Just bought a 782 with a plow, and a set of snow chains. Do I need wheel weights? Or have you guys figured out a way to get some weight on the back of the tractor? I'm assuming I'll probably need something. Thanks
Another alternative is a weight box to attach to the rear, if you don't want to deal with wheel weights or getting tubes and fill the tires. And it bolts on or off easily. I like it because you can put alot of weight on and for snow blowers it actually unweights the front end to offset the heavy blower. I built one out of left over rough-cut oak and put (5) 16x16 concrete pavers on ... ~200 lbs for less than $50. 25 cents per pound to fight inflation lol. Just a thought.
 
Last edited:

tkhoffman

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Oct 2, 2013
Messages
455
Location
Northern NEW YORK
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Tony Hoffman
I worked my way up when I first got my first garden tractor (this 782). It had chains on the rear do that's what I used the first year. With typically wet snow in my area, I found I would lose traction as the plow filled during 6" snowfalls. I came across 10lb wheel weights so I thru them on. I did notice some improvement. Having leftover cement after a household job I decided to make these cement discs and weld up a little Hold for them. At about 60lbs, they made a big difference when having a lot of snow in the plow. I don't think I would get any great gains by adding more weight. Maybe I'd get more traction under some circumstances but I don't feel the need for my average task. Not to mention, the less weight on the wheel bearings means less stress.
 

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tkhoffman

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Oct 2, 2013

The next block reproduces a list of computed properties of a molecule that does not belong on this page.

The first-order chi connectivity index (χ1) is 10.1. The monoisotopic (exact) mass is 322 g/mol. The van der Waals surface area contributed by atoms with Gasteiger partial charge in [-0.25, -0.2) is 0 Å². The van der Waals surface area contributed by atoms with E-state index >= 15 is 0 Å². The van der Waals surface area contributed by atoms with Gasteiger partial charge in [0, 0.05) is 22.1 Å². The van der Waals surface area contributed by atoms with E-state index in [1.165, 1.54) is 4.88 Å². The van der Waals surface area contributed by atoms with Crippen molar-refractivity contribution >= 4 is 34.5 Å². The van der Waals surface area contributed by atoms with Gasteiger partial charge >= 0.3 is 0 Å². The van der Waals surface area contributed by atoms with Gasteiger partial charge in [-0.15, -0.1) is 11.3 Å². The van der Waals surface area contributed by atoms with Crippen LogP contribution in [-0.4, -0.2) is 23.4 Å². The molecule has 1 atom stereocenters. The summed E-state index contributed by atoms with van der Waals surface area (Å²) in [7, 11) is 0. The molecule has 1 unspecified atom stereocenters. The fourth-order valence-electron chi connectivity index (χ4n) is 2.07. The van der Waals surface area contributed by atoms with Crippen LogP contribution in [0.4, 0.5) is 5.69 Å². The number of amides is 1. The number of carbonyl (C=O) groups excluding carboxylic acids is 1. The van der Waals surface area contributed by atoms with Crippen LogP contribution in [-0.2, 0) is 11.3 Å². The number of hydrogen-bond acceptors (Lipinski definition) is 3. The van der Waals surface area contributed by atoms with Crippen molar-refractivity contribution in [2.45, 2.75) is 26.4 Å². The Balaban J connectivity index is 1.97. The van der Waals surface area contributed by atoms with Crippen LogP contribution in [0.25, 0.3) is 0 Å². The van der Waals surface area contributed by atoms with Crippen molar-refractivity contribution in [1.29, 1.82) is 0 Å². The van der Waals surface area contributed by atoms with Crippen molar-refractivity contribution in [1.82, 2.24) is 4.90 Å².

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455
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Northern NEW YORK
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Tony Hoffman
Agreed fully. I’d still like to replace my 4-link snow chains with the better 2-link chains.
It's a funny thing, I already had 4 link when I got my Cub. Yes you do bump around a bit going down the road but if I had 2 link I do not think I could get into my garage. My floor is so shiny that, as I back in, the tractor moves while tire is touching but then skids as it slips over the chain to get tire rubber again.
 

-CӞ

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Joined
Jul 24, 2022
Messages
310
Location
Kansas
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Chris “CӞ” Claussen
I worked my way up when I first got my first garden tractor (this 782). It had chains on the rear do that's what I used the first year. With typically wet snow in my area, I found I would lose traction as the plow filled during 6" snowfalls. I came across 10lb wheel weights so I thru them on. I did notice some improvement. Having leftover cement after a household job I decided to make these cement discs and weld up a little Hold for them. At about 60lbs, they made a big difference when having a lot of snow in the plow. I don't think I would get any great gains by adding more weight. Maybe I'd get more traction under some circumstances but I don't feel the need for my average task. Not to mention, the less weight on the wheel bearings means less stress.
wheel weights & ballast in the tires are indeed ideal in that there is less stress on the machine. for this reason, i’m seeking a second set of wheel weights for the inside of my rear wheels!
that and some 2-link chains.
 

jack casey

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Joined
Jun 15, 2022
Messages
90
Location
pearl river ny
I worked my way up when I first got my first garden tractor (this 782). It had chains on the rear do that's what I used the first year. With typically wet snow in my area, I found I would lose traction as the plow filled during 6" snowfalls. I came across 10lb wheel weights so I thru them on. I did notice some improvement. Having leftover cement after a household job I decided to make these cement discs and weld up a little Hold for them. At about 60lbs, they made a big difference when having a lot of snow in the plow. I don't think I would get any great gains by adding more weight. Maybe I'd get more traction under some circumstances but I don't feel the need for my average task. Not to mention, the less weight on the wheel bearings means less stress.
Okay, call me cranky but chains are a nuisance, on for winter, off in spring. As for wheel weights you likely need 75lbs per wheel. You need help from God if a wheel needs to come off for maintenance. My former Elec-Trak had 160lbs (from a home gym weight set) on the 'back porch.' My driveway is fairly flat and the ET had Carlisle AG tires (the square shouldered model) and would move 10-12" of snow. Those tires are now on the Cub. Cub has enough ironwork out back to create a metal/wood box, something more substantial than my toolbox.
Jack